Friday, 28 December 2007

*Secret #108 Quit Trying to Manage Time

No one can really manage time.

Think about it.

Time tenaciously and mercilessly marches on--with or without you. There is NOTHING you can do to "manage" time!

The only thing you can do is manage yourself in relation to time.

So quit trying to manage time... and instead... start managing yourself.

Just a thought.

PS. Need training to manage yourself in relation to time? Time Management for Painfully Pooped-Out People THE WORKSHOP

Friday, 21 December 2007

A "mini break"

Stop for a moment and sit back in your chair. Take one of those deep breaths in through the nose, and exhale from the mouth. Do it a few times. Remember: when stress enters we slow our breathing down - almost stop when we are angry! As you breathe think "I am relaxing myself, slowing my heart rate, lowering my blood pressure, maintaining optimum oxygen so I can think better, and giving myself and the only place I have to live (my body) - a few moments of regeneration!"

Believe me - it will do all those things for you. After a few breaths, stretch your arms up in the air, blink your eyes several times, wiggle your toes and if you need to take a bathroom break - don't put it off! Do it now. The walk will do you good anyway and get that oxygen moving through the body again.

NO STRESS is worth your life! It will all work out somehow. Don't add to your problems by stressssssssssing out!

CREATE a wonderful day, and better yet, a great life for yourself. I really care!

Wednesday, 19 December 2007

*Secret #106 Quit Blogging

The first secret to amazing time management is...


You could save yourself HOURS of time for things like LIVING LIFE IN THE REAL WORLD.

Each second you fritter away reading this and other blogs is slowly stealing your preciously short life. Ironic... isn't it?

Just a thought. And just having some fun...

PS. For real time management help check out Time Management for Painfully Pooped-Out People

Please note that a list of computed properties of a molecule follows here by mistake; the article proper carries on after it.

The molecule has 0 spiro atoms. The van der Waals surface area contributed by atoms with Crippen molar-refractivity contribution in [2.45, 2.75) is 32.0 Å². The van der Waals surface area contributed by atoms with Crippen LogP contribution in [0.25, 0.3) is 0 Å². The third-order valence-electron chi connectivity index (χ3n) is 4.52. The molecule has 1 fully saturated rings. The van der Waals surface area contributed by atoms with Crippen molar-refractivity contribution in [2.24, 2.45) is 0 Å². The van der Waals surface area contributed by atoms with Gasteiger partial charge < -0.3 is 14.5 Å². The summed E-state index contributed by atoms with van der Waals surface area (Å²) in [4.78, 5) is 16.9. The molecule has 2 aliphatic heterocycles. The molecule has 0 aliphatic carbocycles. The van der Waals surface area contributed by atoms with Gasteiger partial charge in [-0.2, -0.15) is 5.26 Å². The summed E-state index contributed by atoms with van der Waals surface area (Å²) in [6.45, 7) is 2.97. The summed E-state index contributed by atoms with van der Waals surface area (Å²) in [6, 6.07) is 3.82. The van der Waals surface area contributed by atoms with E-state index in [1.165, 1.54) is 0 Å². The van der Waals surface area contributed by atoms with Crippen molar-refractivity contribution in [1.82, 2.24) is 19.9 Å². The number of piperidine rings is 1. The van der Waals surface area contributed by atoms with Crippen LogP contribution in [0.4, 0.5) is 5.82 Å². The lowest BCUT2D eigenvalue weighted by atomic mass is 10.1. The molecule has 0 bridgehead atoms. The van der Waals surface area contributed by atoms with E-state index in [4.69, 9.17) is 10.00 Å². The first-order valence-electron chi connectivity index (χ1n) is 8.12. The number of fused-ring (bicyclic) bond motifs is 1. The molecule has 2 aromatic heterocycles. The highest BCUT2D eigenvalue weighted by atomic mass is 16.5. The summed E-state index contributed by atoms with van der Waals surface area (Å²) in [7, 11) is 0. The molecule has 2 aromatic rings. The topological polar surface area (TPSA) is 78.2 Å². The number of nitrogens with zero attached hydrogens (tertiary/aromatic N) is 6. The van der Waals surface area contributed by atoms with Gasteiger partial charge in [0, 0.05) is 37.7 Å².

Monday, 17 December 2007

Secret #105 Time-Saving Techniques Are Good, But Being Clear About What to Live for Is Better

"We can be quite sure that whatever God wishes us to devote ourselves to He will grant us time enough in which to do it. Our responsibility is to find out exactly what He wants and hold resolutely to that. One of our greatest problems is that we misunderstand what God asks of us, either by adding all kinds of extra responsibilities or by possessing only a hazy idea of what He wishes. We will gain more time by properly understanding His will for us than by all time-saving suggestions put together."

— Robert Banks, The Tyranny of Time: When 24 Hours Is Not Enough

Wednesday, 12 December 2007

How do I relieve stress during this busy time?

1. I remember to breathe! Breathing can calm you down, lower your heart rate, make you think more intelligently, and help any pain you might have to diminish. That is just a partial list of the good things that will happen to you when you remember to use your oxygen. It's a gift. Try holding your breath for 4 minutes and see how precious your oxygen is to your life!

2. Prioritize - Make sure that the tasks you are trying to accomplish don't cause you
to loose your temper with those people in your life you are trying to please! People first (LOVE), all the other stuff next.

3. Loosen the old thought that Christmas is about "presenting" a great dinner table,
buying the best gifts, or decorating the house with a million lights. It's not. It's about LOVE LOVE LOVE. For us Christians it is the time we celebrate the birth of Jesus Christ, our Savior. For non-Christians it can be a lovely time to celebrate family and the spirit of giving. Don't diminish one moment with frustration and anger. Take it easy...take a breath!

4. Don't forget to give yourself a hug once in a while. You work hard and you know it. Count small blessings we skip over each day. I was shopping and looked up and saw an awesome sight-so I took out my little camera and captured it (photo on the right). What a blessing to see such beauty!

Have a wonderful holiday season and DON'T spend it drinking too much. You loose your spirit when it is saturated with booze. Yes, I have a drink now and then - but I
am in charge; not the alcohol. Be safe. Be YOURSELF!

Monday, 10 December 2007

Secret #104 Beware the Knee-Jerk No

No is a two edged sword.

It can cut you free from entanglements you shouldn't have been involved in to begin with—and it can starve your very soul.